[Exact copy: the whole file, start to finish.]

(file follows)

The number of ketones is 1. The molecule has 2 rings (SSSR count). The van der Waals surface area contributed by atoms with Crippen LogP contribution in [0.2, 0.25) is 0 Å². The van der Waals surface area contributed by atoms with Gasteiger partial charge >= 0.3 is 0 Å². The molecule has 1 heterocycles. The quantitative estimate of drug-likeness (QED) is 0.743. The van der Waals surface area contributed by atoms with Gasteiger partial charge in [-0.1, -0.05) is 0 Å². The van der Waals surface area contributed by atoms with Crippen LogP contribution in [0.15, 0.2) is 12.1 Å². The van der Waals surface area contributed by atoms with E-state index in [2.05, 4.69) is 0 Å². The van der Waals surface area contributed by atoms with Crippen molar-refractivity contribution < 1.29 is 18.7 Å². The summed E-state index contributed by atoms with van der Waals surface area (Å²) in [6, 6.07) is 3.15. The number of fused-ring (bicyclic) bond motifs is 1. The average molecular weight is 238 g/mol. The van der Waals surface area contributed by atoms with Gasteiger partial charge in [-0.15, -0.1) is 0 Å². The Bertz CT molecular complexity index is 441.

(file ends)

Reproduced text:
The number of ketones is 1. The molecule has 2 rings (SSSR count). The van der Waals surface area contributed by atoms with Crippen LogP contribution in [0.2, 0.25) is 0 Å². The van der Waals surface area contributed by atoms with Gasteiger partial charge >= 0.3 is 0 Å². The molecule has 1 heterocycles. The quantitative estimate of drug-likeness (QED) is 0.743. The van der Waals surface area contributed by atoms with Gasteiger partial charge in [-0.1, -0.05) is 0 Å². The van der Waals surface area contributed by atoms with Crippen LogP contribution in [0.15, 0.2) is 12.1 Å². The van der Waals surface area contributed by atoms with E-state index in [2.05, 4.69) is 0 Å². The van der Waals surface area contributed by atoms with Crippen molar-refractivity contribution < 1.29 is 18.7 Å². The summed E-state index contributed by atoms with van der Waals surface area (Å²) in [6, 6.07) is 3.15. The number of fused-ring (bicyclic) bond motifs is 1. The average molecular weight is 238 g/mol. The van der Waals surface area contributed by atoms with Gasteiger partial charge in [-0.15, -0.1) is 0 Å². The Bertz CT molecular complexity index is 441.